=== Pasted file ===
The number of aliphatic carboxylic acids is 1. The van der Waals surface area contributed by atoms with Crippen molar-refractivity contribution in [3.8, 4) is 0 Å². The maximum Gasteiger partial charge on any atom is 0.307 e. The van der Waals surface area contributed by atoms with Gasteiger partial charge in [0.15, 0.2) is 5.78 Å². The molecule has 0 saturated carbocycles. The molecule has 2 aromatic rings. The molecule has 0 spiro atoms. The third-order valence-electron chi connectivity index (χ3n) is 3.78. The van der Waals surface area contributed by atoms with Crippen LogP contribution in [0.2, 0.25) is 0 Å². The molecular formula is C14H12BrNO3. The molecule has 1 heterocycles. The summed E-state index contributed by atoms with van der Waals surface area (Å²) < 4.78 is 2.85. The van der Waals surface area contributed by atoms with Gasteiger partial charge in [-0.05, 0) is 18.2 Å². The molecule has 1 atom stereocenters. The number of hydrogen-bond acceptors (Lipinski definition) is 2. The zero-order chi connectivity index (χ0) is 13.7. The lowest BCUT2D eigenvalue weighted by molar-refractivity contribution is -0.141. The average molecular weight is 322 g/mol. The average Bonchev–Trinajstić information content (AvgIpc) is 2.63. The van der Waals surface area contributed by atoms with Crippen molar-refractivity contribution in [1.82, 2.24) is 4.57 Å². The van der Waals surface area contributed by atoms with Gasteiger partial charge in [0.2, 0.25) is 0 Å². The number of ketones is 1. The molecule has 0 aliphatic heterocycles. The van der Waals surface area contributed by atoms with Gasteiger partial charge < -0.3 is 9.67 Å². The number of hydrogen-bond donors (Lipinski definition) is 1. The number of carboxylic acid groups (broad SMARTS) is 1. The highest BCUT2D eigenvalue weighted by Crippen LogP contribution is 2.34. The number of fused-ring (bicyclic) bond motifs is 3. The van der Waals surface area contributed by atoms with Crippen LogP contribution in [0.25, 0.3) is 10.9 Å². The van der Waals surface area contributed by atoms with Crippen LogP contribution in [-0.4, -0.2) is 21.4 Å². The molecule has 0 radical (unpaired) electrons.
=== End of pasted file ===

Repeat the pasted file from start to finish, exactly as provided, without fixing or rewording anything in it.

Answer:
The number of aliphatic carboxylic acids is 1. The van der Waals surface area contributed by atoms with Crippen molar-refractivity contribution in [3.8, 4) is 0 Å². The maximum Gasteiger partial charge on any atom is 0.307 e. The van der Waals surface area contributed by atoms with Gasteiger partial charge in [0.15, 0.2) is 5.78 Å². The molecule has 0 saturated carbocycles. The molecule has 2 aromatic rings. The molecule has 0 spiro atoms. The third-order valence-electron chi connectivity index (χ3n) is 3.78. The van der Waals surface area contributed by atoms with Crippen LogP contribution in [0.2, 0.25) is 0 Å². The molecular formula is C14H12BrNO3. The molecule has 1 heterocycles. The summed E-state index contributed by atoms with van der Waals surface area (Å²) < 4.78 is 2.85. The van der Waals surface area contributed by atoms with Gasteiger partial charge in [-0.05, 0) is 18.2 Å². The molecule has 1 atom stereocenters. The number of hydrogen-bond acceptors (Lipinski definition) is 2. The zero-order chi connectivity index (χ0) is 13.7. The lowest BCUT2D eigenvalue weighted by molar-refractivity contribution is -0.141. The average molecular weight is 322 g/mol. The average Bonchev–Trinajstić information content (AvgIpc) is 2.63. The van der Waals surface area contributed by atoms with Crippen molar-refractivity contribution in [1.82, 2.24) is 4.57 Å². The van der Waals surface area contributed by atoms with Gasteiger partial charge in [0.2, 0.25) is 0 Å². The number of ketones is 1. The molecule has 0 aliphatic heterocycles. The van der Waals surface area contributed by atoms with Gasteiger partial charge < -0.3 is 9.67 Å². The number of hydrogen-bond donors (Lipinski definition) is 1. The number of carboxylic acid groups (broad SMARTS) is 1. The highest BCUT2D eigenvalue weighted by Crippen LogP contribution is 2.34. The number of fused-ring (bicyclic) bond motifs is 3. The van der Waals surface area contributed by atoms with Crippen LogP contribution in [0.25, 0.3) is 10.9 Å². The van der Waals surface area contributed by atoms with Crippen LogP contribution in [-0.4, -0.2) is 21.4 Å². The molecule has 0 radical (unpaired) electrons.